Lock Screen Flaw – Android Lollipop
Researchers at University of Texas have found a security flaw in the latest version ofAndroid Lollipop,which enables users to evade the lock screen on mobile devices.
They have discovered that on attempting to unlock the phone or tablet with an unusually long password,tends to cause the lock screen to crash in some conditions. In the most recent version of the mobile operating system, the Lock Screen Flaw was restricted to Android Lollipop. Recently, Google had issued a patch for its Nexus devices.
Around 21% of Android users tend to run the Lock Screen Flaw affected version of the operating system. The researchers were able to access the phone’s data and apps after crashing the lock screen. This vulnerability is unable to be exploited if the user tends to choose a lock pattern or Pin code rather than a password. While Google came out with its fix for Nexus, several other developers had been responsible in distributing the software with their handsets.
Google had mentioned, at the time of releasing the patch that it had not yet perceived anyone manipulating the Lock Screen Flaw. Users having an Android 5 smartphone with the very latest version of Lollipop on it, need to use a PIN or pattern in order to secure their lock-screen since there could be some evasion in its password protection.
Too Many Characters – Kills Security Mechanism
The details of the vulnerability had been published by the University of Texas researchers recently enabling the culprits to evade lock-screens on Android 5 devices unless they had been patched totally to 5.1.1 version inclusive of the recent security updates.
The researchers have written that `on manipulating an adequate large string in the password field when the camera app tends to be active, an attacker is capable of destabilizing the lock-screen thereby resulting it to crash to the home screen’.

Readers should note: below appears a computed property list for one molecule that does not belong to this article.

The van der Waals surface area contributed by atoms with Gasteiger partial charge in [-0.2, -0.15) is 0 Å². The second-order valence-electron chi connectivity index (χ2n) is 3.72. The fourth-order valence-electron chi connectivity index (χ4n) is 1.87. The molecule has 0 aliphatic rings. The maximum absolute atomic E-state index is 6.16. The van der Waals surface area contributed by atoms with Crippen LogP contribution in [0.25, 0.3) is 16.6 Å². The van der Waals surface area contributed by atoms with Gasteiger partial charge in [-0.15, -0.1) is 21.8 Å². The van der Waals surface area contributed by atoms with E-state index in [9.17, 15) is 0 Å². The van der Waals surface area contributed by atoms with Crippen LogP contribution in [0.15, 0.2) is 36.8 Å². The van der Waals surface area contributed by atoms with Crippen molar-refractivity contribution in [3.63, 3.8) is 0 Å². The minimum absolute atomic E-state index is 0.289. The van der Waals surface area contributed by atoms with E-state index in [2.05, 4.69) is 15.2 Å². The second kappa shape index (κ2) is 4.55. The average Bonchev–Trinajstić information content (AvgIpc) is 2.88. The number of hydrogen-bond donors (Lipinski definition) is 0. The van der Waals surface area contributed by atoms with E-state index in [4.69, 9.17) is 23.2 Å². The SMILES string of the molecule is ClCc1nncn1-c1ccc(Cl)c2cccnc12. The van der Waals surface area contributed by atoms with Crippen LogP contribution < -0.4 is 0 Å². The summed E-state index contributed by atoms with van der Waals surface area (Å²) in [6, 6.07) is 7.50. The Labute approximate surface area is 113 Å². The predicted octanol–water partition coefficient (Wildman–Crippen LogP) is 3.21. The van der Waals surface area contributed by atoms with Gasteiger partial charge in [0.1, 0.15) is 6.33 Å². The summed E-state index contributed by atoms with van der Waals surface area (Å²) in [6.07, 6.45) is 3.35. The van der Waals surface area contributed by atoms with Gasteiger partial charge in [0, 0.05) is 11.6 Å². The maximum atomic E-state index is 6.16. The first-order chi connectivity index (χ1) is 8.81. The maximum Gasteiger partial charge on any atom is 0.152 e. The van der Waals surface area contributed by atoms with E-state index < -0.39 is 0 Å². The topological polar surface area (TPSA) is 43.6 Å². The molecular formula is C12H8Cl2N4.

By editing in too many characters, one tends to kill off the security mechanism thereby obtaining full access to the device and inspite of its file system being encrypted, the culprits can exploit this to run any application or enable `app’ developer access to the device. This outbreak tends to work only if the gadget seems to have a lock-screen password set, according to the researchers and the attack does not work against pattern or PIN setups.
Remote Wipe & Find My Phone Features
Google has patched the Lock Screen Flaw and Nexus users who have installed the patch themselves can protect themselves while the others would have to wait for their network carrier to release the updates over the air. T-Mobile US for one has started doing this already.
Since Android users are particularly slow in updating their phones, it would be some time before the security update tends to get installed since Android depends on phone carriers in order to push those updates out. However, one thing which does not change is that if a device is in an attacker’s hand, it probably would be as good as compromised and hence it is essential to protect devices with remote wipe and find my phone features or a simple pass code would not be likely to dissuade culprits.